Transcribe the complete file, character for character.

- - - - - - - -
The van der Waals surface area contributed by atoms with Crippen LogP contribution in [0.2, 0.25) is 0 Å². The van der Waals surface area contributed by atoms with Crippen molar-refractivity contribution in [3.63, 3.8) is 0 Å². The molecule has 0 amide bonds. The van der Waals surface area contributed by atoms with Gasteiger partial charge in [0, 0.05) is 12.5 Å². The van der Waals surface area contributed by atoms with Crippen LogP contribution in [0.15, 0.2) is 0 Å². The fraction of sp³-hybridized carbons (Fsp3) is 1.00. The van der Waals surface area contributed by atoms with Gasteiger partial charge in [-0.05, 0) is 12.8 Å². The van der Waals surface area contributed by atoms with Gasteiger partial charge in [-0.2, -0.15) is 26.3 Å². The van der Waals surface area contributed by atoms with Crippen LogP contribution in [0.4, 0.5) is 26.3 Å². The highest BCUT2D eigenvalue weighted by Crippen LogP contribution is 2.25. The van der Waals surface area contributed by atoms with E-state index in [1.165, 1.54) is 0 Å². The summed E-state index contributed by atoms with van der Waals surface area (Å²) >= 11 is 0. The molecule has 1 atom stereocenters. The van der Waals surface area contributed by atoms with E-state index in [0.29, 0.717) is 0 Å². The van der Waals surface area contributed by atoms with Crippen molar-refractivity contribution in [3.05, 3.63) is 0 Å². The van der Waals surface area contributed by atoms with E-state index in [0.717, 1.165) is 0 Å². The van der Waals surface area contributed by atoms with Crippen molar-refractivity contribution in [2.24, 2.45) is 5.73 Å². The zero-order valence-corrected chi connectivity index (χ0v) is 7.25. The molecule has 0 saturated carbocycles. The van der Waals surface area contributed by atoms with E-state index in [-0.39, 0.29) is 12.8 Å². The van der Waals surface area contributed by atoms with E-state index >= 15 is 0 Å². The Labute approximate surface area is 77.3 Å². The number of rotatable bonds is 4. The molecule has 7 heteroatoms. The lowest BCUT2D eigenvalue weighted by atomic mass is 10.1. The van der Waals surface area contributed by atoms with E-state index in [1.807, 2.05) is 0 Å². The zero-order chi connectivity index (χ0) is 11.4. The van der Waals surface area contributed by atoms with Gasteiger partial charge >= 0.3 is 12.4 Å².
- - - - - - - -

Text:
The van der Waals surface area contributed by atoms with Crippen LogP contribution in [0.2, 0.25) is 0 Å². The van der Waals surface area contributed by atoms with Crippen molar-refractivity contribution in [3.63, 3.8) is 0 Å². The molecule has 0 amide bonds. The van der Waals surface area contributed by atoms with Gasteiger partial charge in [0, 0.05) is 12.5 Å². The van der Waals surface area contributed by atoms with Crippen LogP contribution in [0.15, 0.2) is 0 Å². The fraction of sp³-hybridized carbons (Fsp3) is 1.00. The van der Waals surface area contributed by atoms with Gasteiger partial charge in [-0.05, 0) is 12.8 Å². The van der Waals surface area contributed by atoms with Gasteiger partial charge in [-0.2, -0.15) is 26.3 Å². The van der Waals surface area contributed by atoms with Crippen LogP contribution in [0.4, 0.5) is 26.3 Å². The highest BCUT2D eigenvalue weighted by Crippen LogP contribution is 2.25. The van der Waals surface area contributed by atoms with E-state index in [1.165, 1.54) is 0 Å². The summed E-state index contributed by atoms with van der Waals surface area (Å²) >= 11 is 0. The molecule has 1 atom stereocenters. The van der Waals surface area contributed by atoms with E-state index in [0.29, 0.717) is 0 Å². The van der Waals surface area contributed by atoms with Crippen molar-refractivity contribution in [3.05, 3.63) is 0 Å². The van der Waals surface area contributed by atoms with E-state index in [0.717, 1.165) is 0 Å². The van der Waals surface area contributed by atoms with Crippen molar-refractivity contribution in [2.24, 2.45) is 5.73 Å². The zero-order valence-corrected chi connectivity index (χ0v) is 7.25. The molecule has 0 saturated carbocycles. The van der Waals surface area contributed by atoms with E-state index in [-0.39, 0.29) is 12.8 Å². The van der Waals surface area contributed by atoms with E-state index >= 15 is 0 Å². The Labute approximate surface area is 77.3 Å². The number of rotatable bonds is 4. The molecule has 7 heteroatoms. The lowest BCUT2D eigenvalue weighted by atomic mass is 10.1. The van der Waals surface area contributed by atoms with E-state index in [1.807, 2.05) is 0 Å². The zero-order chi connectivity index (χ0) is 11.4. The van der Waals surface area contributed by atoms with Gasteiger partial charge >= 0.3 is 12.4 Å².